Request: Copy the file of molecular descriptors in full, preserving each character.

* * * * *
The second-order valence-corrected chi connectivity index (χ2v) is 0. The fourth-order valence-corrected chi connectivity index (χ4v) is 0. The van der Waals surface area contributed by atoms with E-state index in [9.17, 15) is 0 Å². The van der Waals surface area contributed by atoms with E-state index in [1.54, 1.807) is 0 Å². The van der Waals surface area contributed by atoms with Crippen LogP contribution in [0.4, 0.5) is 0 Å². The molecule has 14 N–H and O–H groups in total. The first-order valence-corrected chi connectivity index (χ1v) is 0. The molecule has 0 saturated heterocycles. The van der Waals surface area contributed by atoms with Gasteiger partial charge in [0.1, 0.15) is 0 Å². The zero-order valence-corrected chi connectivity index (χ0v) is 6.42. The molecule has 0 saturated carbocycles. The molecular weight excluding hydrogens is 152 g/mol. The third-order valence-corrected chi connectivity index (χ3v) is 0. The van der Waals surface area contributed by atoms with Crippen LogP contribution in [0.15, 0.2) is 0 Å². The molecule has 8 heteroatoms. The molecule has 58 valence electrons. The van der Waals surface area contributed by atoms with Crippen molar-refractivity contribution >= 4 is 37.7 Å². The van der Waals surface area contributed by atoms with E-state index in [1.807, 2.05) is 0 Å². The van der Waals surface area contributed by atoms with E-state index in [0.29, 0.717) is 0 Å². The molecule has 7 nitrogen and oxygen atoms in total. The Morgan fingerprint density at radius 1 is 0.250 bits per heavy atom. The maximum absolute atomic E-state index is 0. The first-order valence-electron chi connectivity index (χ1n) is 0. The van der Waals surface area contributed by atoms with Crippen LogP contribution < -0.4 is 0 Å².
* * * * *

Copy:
The second-order valence-corrected chi connectivity index (χ2v) is 0. The fourth-order valence-corrected chi connectivity index (χ4v) is 0. The van der Waals surface area contributed by atoms with E-state index in [9.17, 15) is 0 Å². The van der Waals surface area contributed by atoms with E-state index in [1.54, 1.807) is 0 Å². The van der Waals surface area contributed by atoms with Crippen LogP contribution in [0.4, 0.5) is 0 Å². The molecule has 14 N–H and O–H groups in total. The first-order valence-corrected chi connectivity index (χ1v) is 0. The molecule has 0 saturated heterocycles. The van der Waals surface area contributed by atoms with Gasteiger partial charge in [0.1, 0.15) is 0 Å². The zero-order valence-corrected chi connectivity index (χ0v) is 6.42. The molecule has 0 saturated carbocycles. The molecular weight excluding hydrogens is 152 g/mol. The third-order valence-corrected chi connectivity index (χ3v) is 0. The van der Waals surface area contributed by atoms with Crippen LogP contribution in [0.15, 0.2) is 0 Å². The molecule has 8 heteroatoms. The molecule has 58 valence electrons. The van der Waals surface area contributed by atoms with Crippen molar-refractivity contribution >= 4 is 37.7 Å². The van der Waals surface area contributed by atoms with E-state index in [1.807, 2.05) is 0 Å². The van der Waals surface area contributed by atoms with E-state index in [0.29, 0.717) is 0 Å². The molecule has 7 nitrogen and oxygen atoms in total. The Morgan fingerprint density at radius 1 is 0.250 bits per heavy atom. The maximum absolute atomic E-state index is 0. The first-order valence-electron chi connectivity index (χ1n) is 0. The van der Waals surface area contributed by atoms with Crippen LogP contribution < -0.4 is 0 Å².